“I think we could even turn the angle of the fence in a little to create a corner to see if guys want to flirt with that line to get to that nice little hidden spot in front of the green,” Wagner said. “Or, if they want to chicken out over here to all this fairway, they get that tricky blind shot over the hill. It’s a classic set up.”
Later, we stood on the green at the 14th hole, another drivable par 4, for about 10 minutes trying to make sense of its shapes. I couldn’t recall seeing anything like it before, and neither could Davis, who is intimately familiar with most of the greatest courses in the U.S. from his time setting up championships for the USGA. The green wasn’t a punchbowl, but rather three separate punchbowl sections linked together, the extended front section bracketed by Mae West mounds. Think of the Mercedes-Benz symbol and you just about have it, or the ghost mask from “Scream.”
“This is a green Gil has always wanted to build,” Wagner said. “Apparently up to this point nobody’s been crazy enough to let him do it.”
Scoring on the West Course will be predicated on not losing shots around the greens, many of which are elusively shaped and cocked and spill off into bunkers and chipping hollows. The yin-yang putting surfaces of the par-4 10th and par-5 15th, playing from colliding directions and separated by a yawning bunker, are each narrow and set up to best receive shots only from drives that have flirted with a barranca and a line of woods, respectively. Missing them will leave touchy up and downs. The par-5 18th is similar, its deep, elevated, taco-like green angled toward a difficult angle to access.
The ability to easily move sand enabled the architects to create minor elevation changes. A broad dune stretching across the sixth and seventh holes, for instance, creates just enough fairway movement to send errant shots into low hollows with awkward recoveries. A Hell’s Half Acre bunker field (above), a type of historical hazard Hanse and Wagner have restored at Baltusrol Lower and elsewhere and used originally at Ohoopee, Streamsong Black and other designs, must also be challenged off the tee at six.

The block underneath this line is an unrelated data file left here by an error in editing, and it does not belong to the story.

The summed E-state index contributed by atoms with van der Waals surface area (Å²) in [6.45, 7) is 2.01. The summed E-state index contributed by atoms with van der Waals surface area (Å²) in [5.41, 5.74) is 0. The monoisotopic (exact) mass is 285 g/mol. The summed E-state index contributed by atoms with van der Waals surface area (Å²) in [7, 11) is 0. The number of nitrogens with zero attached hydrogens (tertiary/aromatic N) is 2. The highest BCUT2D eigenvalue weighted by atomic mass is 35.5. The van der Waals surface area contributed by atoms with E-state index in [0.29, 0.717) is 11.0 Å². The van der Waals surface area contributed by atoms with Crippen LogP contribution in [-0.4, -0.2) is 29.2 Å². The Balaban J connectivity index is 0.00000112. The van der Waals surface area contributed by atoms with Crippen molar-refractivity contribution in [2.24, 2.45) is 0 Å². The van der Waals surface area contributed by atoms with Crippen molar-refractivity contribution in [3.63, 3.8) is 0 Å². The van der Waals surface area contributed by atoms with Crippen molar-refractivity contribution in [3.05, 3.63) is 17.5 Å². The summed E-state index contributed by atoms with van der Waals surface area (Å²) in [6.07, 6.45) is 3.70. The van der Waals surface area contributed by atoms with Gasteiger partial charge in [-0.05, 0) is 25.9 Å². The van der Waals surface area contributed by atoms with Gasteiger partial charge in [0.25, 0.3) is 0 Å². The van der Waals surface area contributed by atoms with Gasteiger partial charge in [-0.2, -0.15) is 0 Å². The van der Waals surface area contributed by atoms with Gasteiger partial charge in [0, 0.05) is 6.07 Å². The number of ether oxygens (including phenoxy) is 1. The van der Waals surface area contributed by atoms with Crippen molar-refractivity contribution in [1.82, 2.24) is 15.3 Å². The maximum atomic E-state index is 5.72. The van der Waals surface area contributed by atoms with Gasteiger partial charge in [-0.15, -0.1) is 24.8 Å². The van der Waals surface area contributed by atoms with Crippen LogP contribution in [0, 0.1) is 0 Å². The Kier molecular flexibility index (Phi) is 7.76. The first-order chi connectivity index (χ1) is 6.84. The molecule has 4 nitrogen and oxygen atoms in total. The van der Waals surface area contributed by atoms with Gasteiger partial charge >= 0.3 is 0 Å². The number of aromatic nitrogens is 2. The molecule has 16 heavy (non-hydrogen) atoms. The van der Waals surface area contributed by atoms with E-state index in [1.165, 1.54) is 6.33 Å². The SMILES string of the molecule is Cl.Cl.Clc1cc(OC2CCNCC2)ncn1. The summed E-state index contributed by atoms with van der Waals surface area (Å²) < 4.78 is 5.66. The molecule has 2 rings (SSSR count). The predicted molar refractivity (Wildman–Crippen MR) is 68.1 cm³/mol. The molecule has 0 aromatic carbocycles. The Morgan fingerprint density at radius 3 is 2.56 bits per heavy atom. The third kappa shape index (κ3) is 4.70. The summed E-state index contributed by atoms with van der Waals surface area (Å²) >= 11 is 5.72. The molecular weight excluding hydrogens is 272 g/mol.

All the construction is being handled in-house. The ownership group, including Pascucci, the founder of Sebonack, ranked 43rd on America’s 100 Greatest Courses, and Ross, developer of Hudson Yards in Manhattan and owner of the Miami Dolphins (he’s also currently erecting several towers in West Palm Beach), purchased the construction equipment that’s being used to build the three courses, the 50-acre practice and performance center, and the short courses. It’s possible the equipment has already paid for itself as it busily excavates several million cubic yards of soil to construct over 160 acres of lakes on the South and eventual Kyle Phillips-designed North Course (projected to open at the end of 2025). Fazio and Davis will use much of the fill to erect high, Calusa Pines-like dune features that will give the South Course radically different optics and playing characteristics than the West Course. That course should open next fall or winter.
Though dramatically different in obvious ways, each course will have playing similarities.
“My insistence with all three architects getting into this was, I want big fairways, good, clever strategy, and greens big enough to receive the shot that’s supposed to be coming in,” says Pascucci. “I want no water in play and no forced carries unless you’re Rory McIlroy playing from the tips and I don’t want to block the front of the greens, so you can run the ball up. You can put a bunker on one side and you can have Sunday pins, but I want everybody to be able to play it all the way up to the 4,000-yard tees, and I want to take double bogey out of play. And they all bought into it.”
“If more architects followed those principles, golf would be much more fun for everybody.”
Hanse and Wagner might have to start paying property taxes in Florida (Wagner already does—he now lives in the area) as Apogee West is their third build in Martin and Palm Beach Counties in the last four years, including The Park and The Match Course at Jonathan’s Landing (2022). They’re also at work at Kinsale Golf Club in Naples where they’re constructing holes inspired by the designs of C.B. Macdonald and Seth Raynor. The Florida golf boom is real—expect more to come.